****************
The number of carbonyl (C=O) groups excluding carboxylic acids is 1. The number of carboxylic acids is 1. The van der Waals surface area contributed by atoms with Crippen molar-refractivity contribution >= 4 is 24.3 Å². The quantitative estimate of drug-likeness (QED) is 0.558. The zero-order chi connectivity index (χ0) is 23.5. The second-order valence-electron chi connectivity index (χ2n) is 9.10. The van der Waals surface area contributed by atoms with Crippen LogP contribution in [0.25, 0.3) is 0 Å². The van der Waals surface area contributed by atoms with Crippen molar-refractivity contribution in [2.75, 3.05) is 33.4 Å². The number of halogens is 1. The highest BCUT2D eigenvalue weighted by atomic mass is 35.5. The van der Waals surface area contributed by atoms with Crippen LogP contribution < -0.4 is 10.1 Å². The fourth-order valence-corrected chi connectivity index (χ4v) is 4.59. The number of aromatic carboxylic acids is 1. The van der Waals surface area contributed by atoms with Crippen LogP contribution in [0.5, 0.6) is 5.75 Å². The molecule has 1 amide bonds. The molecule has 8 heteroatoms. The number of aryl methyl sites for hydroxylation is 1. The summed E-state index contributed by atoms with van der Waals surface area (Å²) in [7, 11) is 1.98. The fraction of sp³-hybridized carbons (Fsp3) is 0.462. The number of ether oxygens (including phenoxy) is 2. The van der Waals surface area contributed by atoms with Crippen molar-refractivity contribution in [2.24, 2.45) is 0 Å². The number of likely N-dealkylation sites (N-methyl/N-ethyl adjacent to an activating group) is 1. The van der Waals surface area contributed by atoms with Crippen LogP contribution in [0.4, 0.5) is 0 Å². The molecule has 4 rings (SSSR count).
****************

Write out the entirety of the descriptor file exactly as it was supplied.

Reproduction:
The number of carbonyl (C=O) groups excluding carboxylic acids is 1. The number of carboxylic acids is 1. The van der Waals surface area contributed by atoms with Crippen molar-refractivity contribution >= 4 is 24.3 Å². The quantitative estimate of drug-likeness (QED) is 0.558. The zero-order chi connectivity index (χ0) is 23.5. The second-order valence-electron chi connectivity index (χ2n) is 9.10. The van der Waals surface area contributed by atoms with Crippen LogP contribution in [0.25, 0.3) is 0 Å². The van der Waals surface area contributed by atoms with Crippen molar-refractivity contribution in [2.75, 3.05) is 33.4 Å². The number of halogens is 1. The highest BCUT2D eigenvalue weighted by atomic mass is 35.5. The van der Waals surface area contributed by atoms with Crippen LogP contribution < -0.4 is 10.1 Å². The fourth-order valence-corrected chi connectivity index (χ4v) is 4.59. The number of aromatic carboxylic acids is 1. The van der Waals surface area contributed by atoms with Crippen LogP contribution in [0.5, 0.6) is 5.75 Å². The molecule has 1 amide bonds. The molecule has 8 heteroatoms. The number of aryl methyl sites for hydroxylation is 1. The summed E-state index contributed by atoms with van der Waals surface area (Å²) in [7, 11) is 1.98. The fraction of sp³-hybridized carbons (Fsp3) is 0.462. The number of ether oxygens (including phenoxy) is 2. The van der Waals surface area contributed by atoms with Crippen molar-refractivity contribution in [2.24, 2.45) is 0 Å². The number of likely N-dealkylation sites (N-methyl/N-ethyl adjacent to an activating group) is 1. The van der Waals surface area contributed by atoms with Crippen LogP contribution in [0.4, 0.5) is 0 Å². The molecule has 4 rings (SSSR count).